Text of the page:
matt 120pxAfter a long nap following our early morning at Tsukiji, we got ready to go watch some sumo. We waited with Yumi for Yusuke to come home from school, snacked, and then the four of us left. From my understanding, there are five 15-day tournaments a year; 3 in Tokyo, one in Osaka, and one in Fukuoka. So we’re lucky that we’re  both in Tokyo during a tournament and that Yumi wanted to take us. Although each day of the tournament goes from 8:30am to 6pm, the top wrestler only fight in the final hour. We got there at around 4, so I had some time to look around the arena as well as observe and learn from a few matches before the main events. As far as the tournament structure, each wrestler only has one match per day. I think there’s different divisions too, so there are rankings within each division. The matches are incredibly quick, lasting only a few seconds. Basically, you lose if you step outside of the circle or are pushed/thrown/tripped to the floor.


Although the match itself is quick, the preparation takes several minutes. First, the dirt floor is swept by men (women aren’t allowed on the floor, because they’re considered impure). Then the two wrestlers come up, grab some salt out of a big sack on the floor and then toss it on the floor (to purify the floor). Then they go to the parallel chalk lines, face each other, squat down like a lineman, lift and stretch each leg, then they both retreat and do it all over again starting with the salt. This is done three times and on the fourth time, they repeat the same process, but instead of walking away they put their fists to the floor. Once both wrestlers have touched the floor, the match starts, so essentially the last one to touch the floor has control when to go. There are 82 official winning moves, but most of the matches we saw were won by using their opponents momentum against them, but most went straight for each other, grabbed their opponents’ belts, and either got their opponent off-balance or just straight muscled them out of the circle. It was really exciting to see all the rituals of the match and how quickly each match was decided.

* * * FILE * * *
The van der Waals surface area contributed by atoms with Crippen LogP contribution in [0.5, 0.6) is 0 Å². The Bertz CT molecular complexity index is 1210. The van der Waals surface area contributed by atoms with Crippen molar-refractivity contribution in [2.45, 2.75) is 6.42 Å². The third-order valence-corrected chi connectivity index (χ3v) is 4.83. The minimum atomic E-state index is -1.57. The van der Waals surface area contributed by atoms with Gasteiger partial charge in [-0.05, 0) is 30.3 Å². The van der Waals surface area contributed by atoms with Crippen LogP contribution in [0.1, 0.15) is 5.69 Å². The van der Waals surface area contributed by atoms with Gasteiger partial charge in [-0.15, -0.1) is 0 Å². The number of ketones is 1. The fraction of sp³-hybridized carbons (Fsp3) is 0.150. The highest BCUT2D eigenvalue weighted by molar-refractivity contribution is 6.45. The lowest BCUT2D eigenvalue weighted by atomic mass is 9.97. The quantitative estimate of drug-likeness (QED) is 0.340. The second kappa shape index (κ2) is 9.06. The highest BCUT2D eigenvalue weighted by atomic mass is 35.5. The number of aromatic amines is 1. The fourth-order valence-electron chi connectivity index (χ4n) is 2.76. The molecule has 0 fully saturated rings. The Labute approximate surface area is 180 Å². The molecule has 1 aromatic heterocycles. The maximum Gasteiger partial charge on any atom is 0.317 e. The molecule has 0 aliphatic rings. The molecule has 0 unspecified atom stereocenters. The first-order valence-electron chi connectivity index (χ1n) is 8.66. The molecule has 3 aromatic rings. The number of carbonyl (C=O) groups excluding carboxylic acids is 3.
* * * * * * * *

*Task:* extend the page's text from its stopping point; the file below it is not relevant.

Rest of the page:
After the all the matches had finished, we headed out to dinner. But not to just any dinner, but a meal at a sumo stable. All sumo wrestlers live at “sumo stables,” sort of residence/training compounds run by yokozunas (sumo champion). You could probably think of the wrestlers in a stable like an Olympic team, in that they train together but could potentially compete against one another. Anyways, the Tosu’s were invited becasue Yusuke goes to school with the daughter of Asahifuji Seiya, the yokozuna that ran the stable we visited. The stable was in quiet Tokyo neighborhood and just looked like a really big house. We rang the bell and a young beefy guy wearing only shorts welcomed us in. Immediately beyond the foyer was a large room with a sumo ring in it, the training room. We took an elevator up to the dining room, a large room with a long floor table surrounded by cushions.


guests eating and sumos cooking in background


me and sumos

A few people were sitting and eating already, while there were also several shirtless sumos milling around. At the head of the table was the famous Asahifuji Seiya, who was introduced to us (and referred to throughout the evening) simply as “master.” I guess how it works is that since the lesser-skilled wrestlers have earlier matches, they return straight home right away and begin cooking for the top couple wrestlers, master, and his family and guests. So we sat and ate, as these guys shuffled around serving us food and drinks. They could not begin eating until we had finished. Besides the few simple questions in English, I didn’t really understand any of the conversation, but it was a fun night. Below are photos of us with the master, Ama (he ended up coming in second in the whole tournament!), and Aminishki (another top wrestler).


us and yokozuna master Asahifuji Seiya


us and Ama


us and Aminishki

Tsukiji Fish Market